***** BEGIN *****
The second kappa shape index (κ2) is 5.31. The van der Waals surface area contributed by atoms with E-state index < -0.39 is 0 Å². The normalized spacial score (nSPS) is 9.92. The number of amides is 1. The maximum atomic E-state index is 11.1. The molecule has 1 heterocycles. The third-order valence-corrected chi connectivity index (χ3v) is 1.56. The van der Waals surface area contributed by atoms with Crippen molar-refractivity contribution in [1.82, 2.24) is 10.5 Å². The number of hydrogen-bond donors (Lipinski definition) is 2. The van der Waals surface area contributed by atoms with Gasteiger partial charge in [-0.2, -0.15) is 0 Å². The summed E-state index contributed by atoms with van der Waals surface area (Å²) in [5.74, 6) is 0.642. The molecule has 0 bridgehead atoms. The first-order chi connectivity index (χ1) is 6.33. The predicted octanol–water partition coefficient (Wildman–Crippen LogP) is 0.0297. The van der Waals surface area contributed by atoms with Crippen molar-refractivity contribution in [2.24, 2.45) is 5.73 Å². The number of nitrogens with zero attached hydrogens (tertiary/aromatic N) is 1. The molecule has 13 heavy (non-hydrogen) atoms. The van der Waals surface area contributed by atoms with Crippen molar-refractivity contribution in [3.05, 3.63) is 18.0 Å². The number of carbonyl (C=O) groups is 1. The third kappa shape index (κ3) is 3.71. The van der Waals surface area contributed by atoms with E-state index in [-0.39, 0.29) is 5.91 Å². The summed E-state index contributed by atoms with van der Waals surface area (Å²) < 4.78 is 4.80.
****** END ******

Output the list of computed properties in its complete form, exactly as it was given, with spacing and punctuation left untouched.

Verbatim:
The second kappa shape index (κ2) is 5.31. The van der Waals surface area contributed by atoms with E-state index < -0.39 is 0 Å². The normalized spacial score (nSPS) is 9.92. The number of amides is 1. The maximum atomic E-state index is 11.1. The molecule has 1 heterocycles. The third-order valence-corrected chi connectivity index (χ3v) is 1.56. The van der Waals surface area contributed by atoms with Crippen molar-refractivity contribution in [1.82, 2.24) is 10.5 Å². The number of hydrogen-bond donors (Lipinski definition) is 2. The van der Waals surface area contributed by atoms with Gasteiger partial charge in [-0.2, -0.15) is 0 Å². The summed E-state index contributed by atoms with van der Waals surface area (Å²) in [5.74, 6) is 0.642. The molecule has 0 bridgehead atoms. The first-order chi connectivity index (χ1) is 6.33. The predicted octanol–water partition coefficient (Wildman–Crippen LogP) is 0.0297. The van der Waals surface area contributed by atoms with Crippen molar-refractivity contribution in [2.24, 2.45) is 5.73 Å². The number of nitrogens with zero attached hydrogens (tertiary/aromatic N) is 1. The molecule has 13 heavy (non-hydrogen) atoms. The van der Waals surface area contributed by atoms with Crippen molar-refractivity contribution in [3.05, 3.63) is 18.0 Å². The number of carbonyl (C=O) groups is 1. The third kappa shape index (κ3) is 3.71. The van der Waals surface area contributed by atoms with E-state index in [-0.39, 0.29) is 5.91 Å². The summed E-state index contributed by atoms with van der Waals surface area (Å²) < 4.78 is 4.80.